Tuesday, May 22 , 2018, 11:35 am | Partly Cloudy 63º


Local News

Lompoc Council Snuffs Out Strict Proposal to Regulate Marijuana

After hearing from marijuana advocates, the Lompoc City Council this week stalled on adopting strict rules and instead appointed a committee to craft an ordinance with what one member called common sense.

The council unanimously voted to appoint two members — Victor Vega and Jenelle Osborne — to an ad-hoc committee to work with city staff and others.

“I’d like to propose that we form an ad-hoc committee with another council person here that might want to participate — I’d like to be one of them — and see if we can come up with a more sensible ordinance that’ll be good for everything,” Vega said. 

“We need to do our research. We need to think outside the box,” Osborne said. “We need to look at this as a 21st century solution instead of a 20th century problem. We understand that prohibition doesn’t work and we shouldn’t repeat it.”

The proposed regulations came in the wake of the statewide passage of Proposition 64, the Adult Use of Marijuana Act, which legalizes and regulates the cultivation, processing, manufacture, distribution, testing, and sale of nonmedical marijuana.

Since Nov. 9,  adults 21 and older in California are allowed to possess marijuana and grow certain amounts at home for personal non-medical use.

Before voting, council members heard from a steady stream of speakers who criticized by proposed ordinance presented by staff and pleaded for fewer restrictions.

Councilman Dirk Starbuck agreed that the city’s proposed rules appeared to be “over the top.”

“You people that passed this ordinance don’t deserve to have the fire and police come to your house for six plants. You don’t need our building officials.  I just am going to vote no on it,” he said of the proposed law.

He suggested the ad-hoc committed needed to review previously adopted rules regarding medical marijuana, including outlawing dispensaries and deliveries.

“Am I pro marijuana? No. Am I against marijuana? No,” Starbuck said. “But I’m for what’s right here.”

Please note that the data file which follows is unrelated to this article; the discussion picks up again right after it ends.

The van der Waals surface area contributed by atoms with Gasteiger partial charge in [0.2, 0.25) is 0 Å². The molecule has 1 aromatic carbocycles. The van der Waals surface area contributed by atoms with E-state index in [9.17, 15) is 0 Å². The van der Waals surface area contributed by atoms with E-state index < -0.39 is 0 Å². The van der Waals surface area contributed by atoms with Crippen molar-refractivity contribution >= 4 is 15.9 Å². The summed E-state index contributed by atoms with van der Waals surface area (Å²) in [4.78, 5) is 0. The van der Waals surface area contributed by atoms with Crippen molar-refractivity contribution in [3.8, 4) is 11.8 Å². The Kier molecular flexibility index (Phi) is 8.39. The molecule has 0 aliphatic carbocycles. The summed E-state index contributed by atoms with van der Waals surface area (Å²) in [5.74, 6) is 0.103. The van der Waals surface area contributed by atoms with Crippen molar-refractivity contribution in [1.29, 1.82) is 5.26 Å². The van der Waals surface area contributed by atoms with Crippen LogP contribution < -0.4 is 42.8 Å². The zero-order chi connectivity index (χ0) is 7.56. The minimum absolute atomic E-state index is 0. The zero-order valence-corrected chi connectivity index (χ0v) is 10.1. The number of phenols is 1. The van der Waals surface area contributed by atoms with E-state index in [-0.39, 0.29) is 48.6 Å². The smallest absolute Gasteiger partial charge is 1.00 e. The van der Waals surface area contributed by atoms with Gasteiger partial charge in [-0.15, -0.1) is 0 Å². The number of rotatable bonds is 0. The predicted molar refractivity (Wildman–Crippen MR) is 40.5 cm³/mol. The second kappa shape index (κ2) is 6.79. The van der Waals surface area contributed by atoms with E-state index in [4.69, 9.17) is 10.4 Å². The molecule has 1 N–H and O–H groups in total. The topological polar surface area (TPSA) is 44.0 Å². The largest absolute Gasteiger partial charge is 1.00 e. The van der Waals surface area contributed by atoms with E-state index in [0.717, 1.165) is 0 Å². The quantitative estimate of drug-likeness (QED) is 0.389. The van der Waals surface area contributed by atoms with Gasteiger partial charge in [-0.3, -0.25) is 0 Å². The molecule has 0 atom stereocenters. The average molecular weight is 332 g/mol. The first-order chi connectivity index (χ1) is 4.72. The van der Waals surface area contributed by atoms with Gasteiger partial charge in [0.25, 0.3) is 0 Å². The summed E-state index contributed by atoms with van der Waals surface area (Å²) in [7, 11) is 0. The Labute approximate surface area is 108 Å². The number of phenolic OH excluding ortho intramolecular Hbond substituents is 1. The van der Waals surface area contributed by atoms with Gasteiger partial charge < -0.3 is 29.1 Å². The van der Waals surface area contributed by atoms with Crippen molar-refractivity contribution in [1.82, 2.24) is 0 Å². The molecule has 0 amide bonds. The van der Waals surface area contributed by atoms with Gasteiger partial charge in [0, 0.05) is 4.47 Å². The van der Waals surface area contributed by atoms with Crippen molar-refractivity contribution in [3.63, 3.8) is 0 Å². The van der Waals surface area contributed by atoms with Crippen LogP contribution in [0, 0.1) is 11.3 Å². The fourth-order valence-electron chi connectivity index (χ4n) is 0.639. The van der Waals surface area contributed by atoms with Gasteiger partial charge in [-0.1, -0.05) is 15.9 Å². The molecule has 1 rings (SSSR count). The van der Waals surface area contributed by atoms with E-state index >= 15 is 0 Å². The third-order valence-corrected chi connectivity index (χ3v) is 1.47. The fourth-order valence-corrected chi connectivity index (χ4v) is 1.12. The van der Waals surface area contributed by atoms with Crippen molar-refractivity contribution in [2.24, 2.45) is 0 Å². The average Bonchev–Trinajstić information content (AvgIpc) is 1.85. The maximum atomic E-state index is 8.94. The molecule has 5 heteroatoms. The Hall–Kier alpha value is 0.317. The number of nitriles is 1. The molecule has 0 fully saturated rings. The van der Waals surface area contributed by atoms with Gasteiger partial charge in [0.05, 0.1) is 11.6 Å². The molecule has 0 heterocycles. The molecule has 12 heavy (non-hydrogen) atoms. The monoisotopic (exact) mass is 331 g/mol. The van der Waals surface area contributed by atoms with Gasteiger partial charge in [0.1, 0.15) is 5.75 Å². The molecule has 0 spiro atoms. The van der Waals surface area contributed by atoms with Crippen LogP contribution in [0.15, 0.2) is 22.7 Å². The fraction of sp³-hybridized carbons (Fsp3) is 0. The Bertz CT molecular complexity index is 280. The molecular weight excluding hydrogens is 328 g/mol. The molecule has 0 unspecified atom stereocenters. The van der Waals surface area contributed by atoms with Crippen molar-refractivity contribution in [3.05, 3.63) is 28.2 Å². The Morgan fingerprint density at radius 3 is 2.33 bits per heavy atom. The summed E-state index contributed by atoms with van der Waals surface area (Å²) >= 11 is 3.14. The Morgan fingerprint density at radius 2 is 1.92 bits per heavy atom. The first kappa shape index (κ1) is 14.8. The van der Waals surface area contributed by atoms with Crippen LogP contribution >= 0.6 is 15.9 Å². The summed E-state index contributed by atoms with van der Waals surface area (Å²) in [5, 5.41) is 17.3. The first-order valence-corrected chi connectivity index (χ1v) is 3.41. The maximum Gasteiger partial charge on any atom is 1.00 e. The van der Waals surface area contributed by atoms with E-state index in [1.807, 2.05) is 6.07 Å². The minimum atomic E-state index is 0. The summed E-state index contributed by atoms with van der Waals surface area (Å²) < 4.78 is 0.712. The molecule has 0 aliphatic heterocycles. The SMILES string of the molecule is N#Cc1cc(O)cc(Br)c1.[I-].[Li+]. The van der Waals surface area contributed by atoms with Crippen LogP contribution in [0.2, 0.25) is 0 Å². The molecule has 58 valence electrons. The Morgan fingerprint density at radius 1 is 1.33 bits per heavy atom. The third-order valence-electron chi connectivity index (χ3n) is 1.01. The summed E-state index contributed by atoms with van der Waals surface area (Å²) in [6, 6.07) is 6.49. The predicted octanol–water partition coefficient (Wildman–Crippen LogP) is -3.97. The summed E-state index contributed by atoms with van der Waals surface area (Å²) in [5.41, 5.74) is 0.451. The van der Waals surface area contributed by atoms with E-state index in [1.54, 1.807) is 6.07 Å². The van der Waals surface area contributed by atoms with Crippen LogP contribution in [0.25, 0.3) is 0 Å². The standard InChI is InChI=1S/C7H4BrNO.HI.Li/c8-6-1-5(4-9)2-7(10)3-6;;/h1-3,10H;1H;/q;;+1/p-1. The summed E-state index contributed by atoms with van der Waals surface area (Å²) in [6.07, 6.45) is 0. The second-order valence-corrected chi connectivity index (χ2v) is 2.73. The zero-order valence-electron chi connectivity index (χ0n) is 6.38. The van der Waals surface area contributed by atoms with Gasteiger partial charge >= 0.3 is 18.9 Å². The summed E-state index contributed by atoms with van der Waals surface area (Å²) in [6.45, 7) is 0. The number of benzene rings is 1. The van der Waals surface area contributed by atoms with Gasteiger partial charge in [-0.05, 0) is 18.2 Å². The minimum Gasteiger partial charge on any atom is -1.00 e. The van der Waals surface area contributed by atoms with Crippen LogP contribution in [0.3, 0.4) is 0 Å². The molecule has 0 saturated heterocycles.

Vega said the rules should protect neighbors and ensure marijuana activity doesn’t harm property values. 

A complex and costly permitting process would discourage someone from following the rules, especially if the fine would cost less, Councilman Jim Mosby said.

“It just seems like a lot of overreaching, and it doesn’t glide with the spirit of what Prop. 64 was,” Mosby. 

A proposed ban on growing marijuana outdoors also raised questions, with Mosby doubting staff claims the plants would be prime for thieves. 

“I’ve got a barbecue, it’s a few thousand bucks in my backyard. Nobody’s climbing my back fence to steal that,” Mosby added.

As marijuana bans are eased, the supply and demand will lead to lower prices and reduced risk of being attractive to criminals, Mosby said. 

During the staff presentation on the proposed rules, the city's police and fire chiefs cited several safety and other concerns, including criminal activity, odors, fires and chemicals. 

The rejected regulation would require obtaining building, electrical and plumbing permits if alterations were required for a marijuana grow.

Fire and police permits also were called for and would limit the grow area to 32 square-feet in a single-family residence, with up to six plants allowed no matter how many residents live there. 

Lompoc resident and attorney Robert Traylor said the proposed law would require 17 steps to obtain permits, creating a regulatory burden that would make it subject to legal challenge.

“Lompoc doesn’t have money to burn on needless litigation, particularly in the face of overwhelming support of Prop. 64,” Traylor said.

Noozhawk North County editor Janene Scully can be reached at .(JavaScript must be enabled to view this email address). Follow Noozhawk on Twitter: @noozhawk, @NoozhawkNews and @NoozhawkBiz. Connect with Noozhawk on Facebook.

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